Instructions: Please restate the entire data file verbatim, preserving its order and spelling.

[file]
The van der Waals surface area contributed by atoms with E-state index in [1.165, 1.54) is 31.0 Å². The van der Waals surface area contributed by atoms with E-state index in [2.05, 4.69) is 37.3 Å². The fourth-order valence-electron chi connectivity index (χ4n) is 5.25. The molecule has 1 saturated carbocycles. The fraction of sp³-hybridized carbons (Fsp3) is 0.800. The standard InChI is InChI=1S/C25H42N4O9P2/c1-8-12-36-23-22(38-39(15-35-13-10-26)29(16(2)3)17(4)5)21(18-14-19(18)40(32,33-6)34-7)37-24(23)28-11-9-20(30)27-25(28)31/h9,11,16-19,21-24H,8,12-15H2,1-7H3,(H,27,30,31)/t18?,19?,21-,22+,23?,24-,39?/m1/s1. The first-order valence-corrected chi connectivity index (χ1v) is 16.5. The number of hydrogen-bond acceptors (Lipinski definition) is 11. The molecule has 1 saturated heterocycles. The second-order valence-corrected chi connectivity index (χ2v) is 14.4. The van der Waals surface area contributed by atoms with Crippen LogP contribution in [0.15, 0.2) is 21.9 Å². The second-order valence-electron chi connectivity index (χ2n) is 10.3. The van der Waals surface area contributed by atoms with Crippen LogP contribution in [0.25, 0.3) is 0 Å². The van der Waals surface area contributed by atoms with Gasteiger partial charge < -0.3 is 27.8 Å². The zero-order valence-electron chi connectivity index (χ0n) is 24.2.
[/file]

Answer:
The van der Waals surface area contributed by atoms with E-state index in [1.165, 1.54) is 31.0 Å². The van der Waals surface area contributed by atoms with E-state index in [2.05, 4.69) is 37.3 Å². The fourth-order valence-electron chi connectivity index (χ4n) is 5.25. The molecule has 1 saturated carbocycles. The fraction of sp³-hybridized carbons (Fsp3) is 0.800. The standard InChI is InChI=1S/C25H42N4O9P2/c1-8-12-36-23-22(38-39(15-35-13-10-26)29(16(2)3)17(4)5)21(18-14-19(18)40(32,33-6)34-7)37-24(23)28-11-9-20(30)27-25(28)31/h9,11,16-19,21-24H,8,12-15H2,1-7H3,(H,27,30,31)/t18?,19?,21-,22+,23?,24-,39?/m1/s1. The first-order valence-corrected chi connectivity index (χ1v) is 16.5. The number of hydrogen-bond acceptors (Lipinski definition) is 11. The molecule has 1 saturated heterocycles. The second-order valence-corrected chi connectivity index (χ2v) is 14.4. The van der Waals surface area contributed by atoms with Crippen LogP contribution in [0.15, 0.2) is 21.9 Å². The second-order valence-electron chi connectivity index (χ2n) is 10.3. The van der Waals surface area contributed by atoms with Crippen LogP contribution in [0.25, 0.3) is 0 Å². The van der Waals surface area contributed by atoms with Gasteiger partial charge < -0.3 is 27.8 Å². The zero-order valence-electron chi connectivity index (χ0n) is 24.2.